We visited a small farmer’s market earlier this week on the lookout for local flowers, but didn’t come across anything that inspired us. There were, however, lots of lush leafy greens, interesting roots, and vegetables in beautiful bright colors. Sometimes all you need are a few veggies and herbs for decorating; a basket full of radishes with lovely leaves can be just as beautiful as a vase of flowers.
The market mash-up is a fun and easy project for creating eye-fooling displays when a vegetable’s foliage doesn’t match up to the beauty of the vegetable itself (and vice versa). While playing with different ways to display our market finds we started “hybridizing” our veggies by combining carrots with bean “leaves” and onions sprouting watercress tops. A row of these unique combinations down the table or lined up on the sideboard makes a conversation-starting centerpiece. We had these on display in the shop earlier this week and they definitely turned some heads! We kept our mash-ups somewhat realistic looking but this could be a fun project to work on with kids who are sure to come up with some really wacky combos. The food doesn’t go to waste either, just plan to cook your arrangements the next day.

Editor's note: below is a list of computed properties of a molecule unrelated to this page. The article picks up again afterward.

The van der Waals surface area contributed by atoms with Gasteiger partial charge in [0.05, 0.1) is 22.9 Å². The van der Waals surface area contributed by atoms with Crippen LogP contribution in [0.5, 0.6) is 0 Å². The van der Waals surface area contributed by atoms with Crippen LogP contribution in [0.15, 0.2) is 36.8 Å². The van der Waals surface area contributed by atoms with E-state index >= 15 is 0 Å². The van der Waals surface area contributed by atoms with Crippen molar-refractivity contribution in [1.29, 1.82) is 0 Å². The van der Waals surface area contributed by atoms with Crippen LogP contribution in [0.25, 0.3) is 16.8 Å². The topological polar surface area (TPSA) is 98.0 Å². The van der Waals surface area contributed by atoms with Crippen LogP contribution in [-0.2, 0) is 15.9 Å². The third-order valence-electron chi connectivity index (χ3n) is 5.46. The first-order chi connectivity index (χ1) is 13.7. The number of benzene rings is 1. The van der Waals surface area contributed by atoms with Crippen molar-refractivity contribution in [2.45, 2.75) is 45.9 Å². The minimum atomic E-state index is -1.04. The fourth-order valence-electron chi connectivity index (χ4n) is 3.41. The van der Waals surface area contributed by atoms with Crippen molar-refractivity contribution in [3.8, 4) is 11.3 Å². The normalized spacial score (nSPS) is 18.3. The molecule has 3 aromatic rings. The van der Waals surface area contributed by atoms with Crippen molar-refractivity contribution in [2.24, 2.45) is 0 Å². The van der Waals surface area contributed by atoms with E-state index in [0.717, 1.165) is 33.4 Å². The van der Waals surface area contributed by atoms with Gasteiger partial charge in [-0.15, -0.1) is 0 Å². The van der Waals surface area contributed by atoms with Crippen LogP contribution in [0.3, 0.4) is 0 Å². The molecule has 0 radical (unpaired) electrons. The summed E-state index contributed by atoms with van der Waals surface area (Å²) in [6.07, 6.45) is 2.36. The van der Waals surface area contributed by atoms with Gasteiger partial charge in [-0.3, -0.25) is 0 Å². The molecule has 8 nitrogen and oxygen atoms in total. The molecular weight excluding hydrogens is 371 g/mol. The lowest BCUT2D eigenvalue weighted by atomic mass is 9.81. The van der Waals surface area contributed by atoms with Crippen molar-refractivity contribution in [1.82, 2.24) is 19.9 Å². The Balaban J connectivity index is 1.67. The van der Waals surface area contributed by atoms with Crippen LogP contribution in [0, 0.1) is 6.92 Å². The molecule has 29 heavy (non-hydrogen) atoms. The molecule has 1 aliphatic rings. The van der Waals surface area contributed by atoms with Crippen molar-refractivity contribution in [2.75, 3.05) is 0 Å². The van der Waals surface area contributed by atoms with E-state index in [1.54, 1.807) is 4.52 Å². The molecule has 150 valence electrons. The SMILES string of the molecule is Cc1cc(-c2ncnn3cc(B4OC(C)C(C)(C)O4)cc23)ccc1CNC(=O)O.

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Get started by choosing a variety of vegetables, herbs, and flowers that you’d like to combine. Try to pick things that are visually interesting but that you’d also like to eat later! We started with a carrot that was calling for some nice green “leaves”. Make a small “leaf” bundle that is a similar size to what the actual foliage would be on the vegetable. Put a rubber band securely around the bottom of the bunch and then cover with decorative twine. Make a straight cut across the bottom of the bunch so it sits flat on top of the veggie.
Put a skewer or stick into the top center of the vegetable; the length of the skewer will depend on how much support the bunch needs to stand up. Then press the bunch down onto the skewer. Place your mash-up inside a clear cylinder and if necessary add water up to the level of the foliage to prevent wilting.